# Proof Verification - If E is an infinite subset of a compact set K, then E has a limit point in K

If E is an infinite subset of a compact set K, then E has a limit point in K.

But, I think that I get an alternative proof, but I'm not sure if my proof it's all right.

My proof for this theorem:

Let $\{x_n\}_{n \in \mathbb{N}}$ a sequence such that $\{x_n\}_{n \in \mathbb{N}} \subset E \subset K$, by the compactness of $K$ there is a subsequence $\{x_{n_{j}}\}_{j \in \mathbb{N}}$ such that $x_{n_{j}} \rightarrow a \in K$.

Then $a$ is limit point of $E$.

Indeed $\forall \ \varepsilon > 0 \ \ \exists \ j_0 \in \mathbb{N}$ such that $j>j_0 \Rightarrow x_{n_{j}} \in B(a,\varepsilon)$

As $E$ has infinite point we have $B(a,\varepsilon) \cap E \neq \emptyset$, therefore $a$ is a limit point of $E$ [QED].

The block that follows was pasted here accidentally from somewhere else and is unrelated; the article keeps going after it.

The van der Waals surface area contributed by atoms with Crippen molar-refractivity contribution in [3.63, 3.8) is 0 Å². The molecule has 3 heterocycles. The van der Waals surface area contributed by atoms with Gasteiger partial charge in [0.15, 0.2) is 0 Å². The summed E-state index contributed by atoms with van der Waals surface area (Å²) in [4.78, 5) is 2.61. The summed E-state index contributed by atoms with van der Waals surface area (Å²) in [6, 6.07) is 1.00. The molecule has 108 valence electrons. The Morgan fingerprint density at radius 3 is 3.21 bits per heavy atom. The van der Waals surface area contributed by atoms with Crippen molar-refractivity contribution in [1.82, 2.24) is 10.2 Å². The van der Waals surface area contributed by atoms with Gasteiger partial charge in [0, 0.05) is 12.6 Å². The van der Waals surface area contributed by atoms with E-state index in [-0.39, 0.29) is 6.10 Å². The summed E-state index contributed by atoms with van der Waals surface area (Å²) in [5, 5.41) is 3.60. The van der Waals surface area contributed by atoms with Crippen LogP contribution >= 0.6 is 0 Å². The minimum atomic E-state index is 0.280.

Thank you.

• No. There are compact Hausdorff spaces in which the only convergent sequences are eventually constant. – DanielWainfleet Mar 23 '18 at 10:35
• I've got it, Thank you! – Kutz Mar 23 '18 at 19:01
• Statements about open sets have "dual" statements about closed sets. Are you familiar with the characterization of compactness in terms of the Finite Intersection Property (FIP) involving families of closed sets? – DanielWainfleet Mar 23 '18 at 22:35

This is not correct and it could not be correct because at no moment you used the fact that $E$ is infinite (you mentioned it, but you did not use it). Note that if $(\forall n\in\mathbb{N}):x_n=e$, for some element $e\in E$, all you proved is that some subsequence converges to $e$. In fact, the whole sequence converges to $e$, but that doesn't prove that $e$ is a limit point of $E$.
• But if $e \notin E$ in this case $x_n \neq e$ because $\{x_n\} \subset E$ – Kutz Mar 23 '18 at 10:44